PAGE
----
Monodispersed Gold Nanoparticles Capped by Myristate and PPh3 Ligands Prepared by Controlled Thermolysis of Au{OC(O)C13H27}{PPh3}

Gold 2003
Masami Nakamoto,
Abstract Much attention has been paid to the preparation and structure determination of transition metal nanoparticles, because of their widespread use in technological applications. In general, the chemical reduction of metal salts and organometallic complexes by the use of reducing agent is carried out to prepare gold nanoparticles. In some cases, a large amount of solvent and stabilizers such as surfactants, polymers and ligands are used to prevent agglomeration of particles and control the particle size.
Recently, we have shown that thermolysis of gold(I) thiolate complex, [C14H29N(CH3)3][Au(SC12H25)2], produced gold nanoparticles (average diameter 26 nm) passivated by alkyl groups deriving from the counter cation of the precursor complex.1 However, the size distribution of the particles was relatively broad, ranging from 5 to 50 nm. In order to prepare the new type of monodispersed gold nanoparticles by thermolysis procedure, it may be important how to design the most suitable precursor gold complexes which decompose at low temperature and supply the organic protecting groups to prevent the agglomeration and afford the ligand stabilized nanoparticles. On the basis of this idea, we have prepared gold(I) complex, Au{OC(O)C13H27}{PPh3}, as the precursor and conducted its controlled thermolysis with no use of solvent, reducing agent and stabilizer. As a result, we have succeeded to obtain the new type of monodispersed gold nanoparticles capped by myristate and a small amount of PPh3 ligands. The thermolysis process of gold(I) complex was also investigated in detail to reveal the role of ligands.2
Thermolysis of gold(I) complex, Au{OC(O)C13H27}{PPh3} (1), prepared by the transmetallation of Au(PPh3)Cl with Ag{OC(O)C13H27}, was conducted by the heating of the powder of complex 1 with no use of solvent under an N2 atmosphere. The complex 1 completely melted to afford the precursor liquid and then the liquid gradually decomposed at 180 ‹C for 5 h. The reactant changed to deep purple coloured oil, and finally afforded a mixture of gold nanoparticles and organic liquid. After cooling to room temperature, the brown precipitate was separated by addition of methanol and washed with methanol for 2 times. The crude product was dispersed in acetone by irradiation of ultrasonic wave and again precipitated with methanol. The product was isolated as a brown solid by removing supernatant liquid or as golden leaves by slowly evaporation from acetone solution. The gold nanoparticles were redispersed in acetone and the colloidal solution did not show any signs of aggregation over a period of two weeks.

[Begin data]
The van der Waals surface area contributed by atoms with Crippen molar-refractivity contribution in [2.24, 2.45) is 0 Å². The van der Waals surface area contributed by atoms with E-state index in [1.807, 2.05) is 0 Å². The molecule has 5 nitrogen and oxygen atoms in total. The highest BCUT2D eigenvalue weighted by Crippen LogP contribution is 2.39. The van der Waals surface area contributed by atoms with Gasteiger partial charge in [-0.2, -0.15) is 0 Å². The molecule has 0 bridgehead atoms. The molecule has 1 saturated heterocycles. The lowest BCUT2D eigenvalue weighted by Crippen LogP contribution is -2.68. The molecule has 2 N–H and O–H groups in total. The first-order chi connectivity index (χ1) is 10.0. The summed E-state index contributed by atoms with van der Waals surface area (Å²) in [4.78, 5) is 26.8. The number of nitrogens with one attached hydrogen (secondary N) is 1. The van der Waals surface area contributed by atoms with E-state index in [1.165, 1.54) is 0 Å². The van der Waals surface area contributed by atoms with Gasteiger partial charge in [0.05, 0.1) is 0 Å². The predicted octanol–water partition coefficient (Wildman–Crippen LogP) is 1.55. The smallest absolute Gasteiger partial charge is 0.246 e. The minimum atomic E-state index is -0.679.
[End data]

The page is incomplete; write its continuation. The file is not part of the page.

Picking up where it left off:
The transmission electron microscopy (TEM) was measured by placing a drop of the acetone solution of nanoparticles onto a carbon film supported on a copper mesh grid. The particles are spherical in shape and have narrow size distribution ranging from 18 to 27 nm, and almost all particles are the same particle size with a mean diameter of 23 nm. The powder X-ray diffraction pattern and X-ray photoelectron spectrum (XPS) indicate that the core gold in the nanoparticles must be present as Au0 state. The UV-visible spectrum of gold nanoparticles in acetone shows a sharp absorption peak at 554 nm attributed to the surface plasmon resonance. Furthermore, TG/DTA analysis of gold nanoparticles indicates the nanoparticles contain 88% gold, suggesting the presence of organic moiety around the core gold. The 1H-NMR spectrum of gold nanoparticles displayed resonances associated with methyl group, methylene groups and PPh3. However, the intensity of PPh3 signals are rather weaker than those of methyl and methylene groups. IR, XPS and GC/MS also revealed that myristate and a small amount of PPh3 ligands are coordinated to the surface of core gold.
After thermolysis of 1, a mixture of gold nanoparticles and organic liquid was obtained. The organic liquid consisted of myristic acid and gold(I) complex, [Au(PPh3)2]+, which was determined by IR and 31P-NMR. These results suggest that thermolysis of 1 causes elimination of myristate ligand to reduce gold(I) to metallic gold(0), accompanying the protection of gold nanoparticles by myristate ligand. At the same time, the eliminated PPh3 reacted with precursor complex 1 to produce [Au(PPh3)2][OC(O)C13H27] which was not decomposed under this reaction condition.
In conclusion, the new type of monodispersed gold nanoparticles bearing a surface coating of myristate and a small amount of PPh3 ligands have been prepared by the controlled thermolysis of Au{OC(O)C13H27}{PPh3}.


1) M. Nakamoto, M. Yamamoto and M. Fukusumi, J. Chem. Soc., Chem. Commun., 2002, 1622.
2) M. Yamamoto and M. Nakamoto, Chem. Lett., in the press.
Keywords: thermolysis, gold(I) complex, carboxylate, monodispersibility, nanoparticles, Gold, PPh3
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